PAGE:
Is it okay to mention that you're celebrating a religious holiday to your coworker? Sure. Is it cool to ask them if they've been saved? No way. While it's fine to mention that you are religious in the workplace or explain some of your traditions to a colleague, proselytizing is always inappropriate in a professional setting.
Ignore your boss's orders
There's a major difference between your boss's casual requests and their orders. If you want to keep rising in the ranks, or even just keep your job, it's important to know which is which, and to make sure you're complying with the latter. If your boss tells you something is due by noon on Friday and you take that to mean Monday morning, don't be surprised if you're not on the payroll for long.
Talk about another person's race
It's not just obviously racist comments that are inappropriate at work: discussing another person's race or asking them intrusive questions about their ethnic background is nearly as bad. If your coworker hasn't brought up their ethnic background personally, it's probably not appropriate for you to.
Groom at your desk
Repeat it until it becomes deeply ingrained: the office is not your grooming station. While it's fine to throw on some lipstick in the bathroom before you head out for the day, brushing your hair, clipping your nails, or putting on makeup at your desk is just gross.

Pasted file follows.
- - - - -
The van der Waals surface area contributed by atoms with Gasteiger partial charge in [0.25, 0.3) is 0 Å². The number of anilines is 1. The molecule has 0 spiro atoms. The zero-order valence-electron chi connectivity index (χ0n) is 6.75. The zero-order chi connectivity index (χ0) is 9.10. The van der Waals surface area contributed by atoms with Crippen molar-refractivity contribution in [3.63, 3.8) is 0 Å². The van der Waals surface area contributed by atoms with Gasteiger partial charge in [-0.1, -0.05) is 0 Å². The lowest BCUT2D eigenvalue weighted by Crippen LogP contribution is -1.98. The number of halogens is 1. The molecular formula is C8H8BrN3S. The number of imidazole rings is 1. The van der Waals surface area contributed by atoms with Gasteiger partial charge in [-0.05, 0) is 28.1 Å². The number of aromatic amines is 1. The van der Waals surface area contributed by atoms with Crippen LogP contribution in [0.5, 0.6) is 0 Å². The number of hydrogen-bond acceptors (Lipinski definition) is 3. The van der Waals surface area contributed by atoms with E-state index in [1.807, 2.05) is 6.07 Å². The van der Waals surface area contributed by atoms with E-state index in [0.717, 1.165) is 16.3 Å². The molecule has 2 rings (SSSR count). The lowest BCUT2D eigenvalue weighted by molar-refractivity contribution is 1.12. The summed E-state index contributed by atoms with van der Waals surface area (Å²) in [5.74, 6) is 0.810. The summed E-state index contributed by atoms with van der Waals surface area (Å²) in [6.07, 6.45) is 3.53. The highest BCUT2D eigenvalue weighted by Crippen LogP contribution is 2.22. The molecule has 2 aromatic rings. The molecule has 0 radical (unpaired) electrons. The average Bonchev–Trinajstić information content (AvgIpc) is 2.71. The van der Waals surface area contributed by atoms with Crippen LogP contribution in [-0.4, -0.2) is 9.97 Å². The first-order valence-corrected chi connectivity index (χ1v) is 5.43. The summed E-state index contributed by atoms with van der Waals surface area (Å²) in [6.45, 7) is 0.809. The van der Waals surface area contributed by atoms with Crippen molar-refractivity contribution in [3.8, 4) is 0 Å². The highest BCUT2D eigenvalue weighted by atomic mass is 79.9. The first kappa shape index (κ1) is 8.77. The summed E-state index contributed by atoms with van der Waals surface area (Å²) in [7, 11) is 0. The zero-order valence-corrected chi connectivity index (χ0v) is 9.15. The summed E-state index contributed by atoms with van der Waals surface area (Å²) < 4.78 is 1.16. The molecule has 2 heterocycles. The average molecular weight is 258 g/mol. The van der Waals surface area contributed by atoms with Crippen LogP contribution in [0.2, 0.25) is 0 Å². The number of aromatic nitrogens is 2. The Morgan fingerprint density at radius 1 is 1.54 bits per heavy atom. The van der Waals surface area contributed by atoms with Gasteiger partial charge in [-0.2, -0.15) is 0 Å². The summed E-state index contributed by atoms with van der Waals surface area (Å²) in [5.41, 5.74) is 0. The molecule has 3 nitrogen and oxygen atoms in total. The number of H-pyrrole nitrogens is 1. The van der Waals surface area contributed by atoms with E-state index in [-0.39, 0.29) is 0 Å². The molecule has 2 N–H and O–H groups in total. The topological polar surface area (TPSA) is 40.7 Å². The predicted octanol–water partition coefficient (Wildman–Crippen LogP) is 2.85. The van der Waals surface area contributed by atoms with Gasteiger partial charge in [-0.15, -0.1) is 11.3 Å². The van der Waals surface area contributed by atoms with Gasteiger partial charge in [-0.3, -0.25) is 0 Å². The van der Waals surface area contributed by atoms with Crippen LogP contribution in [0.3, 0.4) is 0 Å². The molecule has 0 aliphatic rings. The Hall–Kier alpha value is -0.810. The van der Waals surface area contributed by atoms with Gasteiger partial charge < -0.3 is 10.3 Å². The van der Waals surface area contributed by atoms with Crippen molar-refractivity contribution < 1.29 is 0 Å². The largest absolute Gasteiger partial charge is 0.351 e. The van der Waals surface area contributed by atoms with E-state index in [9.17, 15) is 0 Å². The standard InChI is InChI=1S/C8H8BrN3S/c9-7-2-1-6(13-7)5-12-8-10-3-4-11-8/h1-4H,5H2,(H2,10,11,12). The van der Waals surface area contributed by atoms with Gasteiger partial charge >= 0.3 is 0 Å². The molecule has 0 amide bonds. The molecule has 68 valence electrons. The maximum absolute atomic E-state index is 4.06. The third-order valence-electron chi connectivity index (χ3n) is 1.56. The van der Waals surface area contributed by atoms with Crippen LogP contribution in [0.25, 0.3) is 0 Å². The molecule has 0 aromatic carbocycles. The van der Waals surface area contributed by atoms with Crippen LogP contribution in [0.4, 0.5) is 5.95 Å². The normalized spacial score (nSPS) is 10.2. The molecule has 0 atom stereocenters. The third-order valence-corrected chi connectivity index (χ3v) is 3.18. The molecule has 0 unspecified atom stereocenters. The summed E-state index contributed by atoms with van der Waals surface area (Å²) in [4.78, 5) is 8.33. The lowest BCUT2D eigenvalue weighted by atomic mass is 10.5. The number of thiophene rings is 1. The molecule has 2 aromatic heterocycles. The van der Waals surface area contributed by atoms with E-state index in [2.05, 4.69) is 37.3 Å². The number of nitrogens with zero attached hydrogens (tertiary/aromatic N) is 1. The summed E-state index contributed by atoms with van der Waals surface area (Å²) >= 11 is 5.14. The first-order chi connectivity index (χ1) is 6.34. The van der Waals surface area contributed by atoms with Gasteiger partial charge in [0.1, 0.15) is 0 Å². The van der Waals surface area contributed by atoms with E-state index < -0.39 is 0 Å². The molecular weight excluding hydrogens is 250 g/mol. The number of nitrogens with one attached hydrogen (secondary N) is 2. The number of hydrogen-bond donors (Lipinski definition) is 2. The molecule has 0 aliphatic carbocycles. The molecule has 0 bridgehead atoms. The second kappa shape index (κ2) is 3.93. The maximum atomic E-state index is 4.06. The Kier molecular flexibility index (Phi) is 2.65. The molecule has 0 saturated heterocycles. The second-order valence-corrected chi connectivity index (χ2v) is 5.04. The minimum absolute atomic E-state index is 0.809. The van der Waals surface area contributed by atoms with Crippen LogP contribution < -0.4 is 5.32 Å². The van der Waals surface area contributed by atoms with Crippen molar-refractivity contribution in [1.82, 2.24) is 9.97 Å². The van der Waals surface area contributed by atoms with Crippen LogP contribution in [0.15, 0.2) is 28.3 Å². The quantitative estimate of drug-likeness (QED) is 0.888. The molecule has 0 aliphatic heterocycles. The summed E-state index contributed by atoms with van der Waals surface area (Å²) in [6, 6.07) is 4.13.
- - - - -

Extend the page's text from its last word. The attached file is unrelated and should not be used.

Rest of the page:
Work on a side job
You may have a dozen side hustles on top of your 9-to-5, but that doesn't mean you should be working on them when you're at your main gig. If you're working on side projects at the office, you're cutting into time you should be focusing on your "real" job. For ideas on how to nab some extra dough, though, check out these 20 Lucrative Side Hustle Ideas for Putting Your Savings on Steroids.
Initiate unwanted physical contact
Just because you're a hugger doesn't mean your coworkers will relish your physical affection. Whether you're hugging people, giving unwanted backrubs, or putting your hand on a colleague's knee, making physical contact with your coworkers outside the occasional handshake or high five is never a great idea.
"You want to err on the side of being very careful, because what one person thinks is being friendly another person can see differently," says Berger. "You don't want anything misinterpreted."
Exaggerate your credentials
Sure, everyone inflates their skill set a little bit when they're trying to land a job. However, once you've already snagged the role, it's time to stop pretending to know how to do things you don't. If you say you're a social media pro but don't know how to compose a tweet, you're going to get found out sooner or later.
Overdo the perfume or cologne
Workplaces are often tight quarters, and that means that spraying yourself from head to toe in your favorite fragrance is never a good idea. While a dab of perfume or cologne on your neck or wrist is probably fine, bringing a cloud of the stuff into the office with you is undeniably antisocial.
Say yes to everything
While you don't want to be known as the person at the office who says no to everything, saying yes to everything won't work out much better in the long run. Overloading yourself with tasks you simply don't have time for will make you the office doormat in no time, and puts you at risk for burnout, too. If you feel yourself running headlong toward that outcome, you may want to bone up on the 25 Genius Ways to Conquer Office Burnout.
Send personal emails from your work account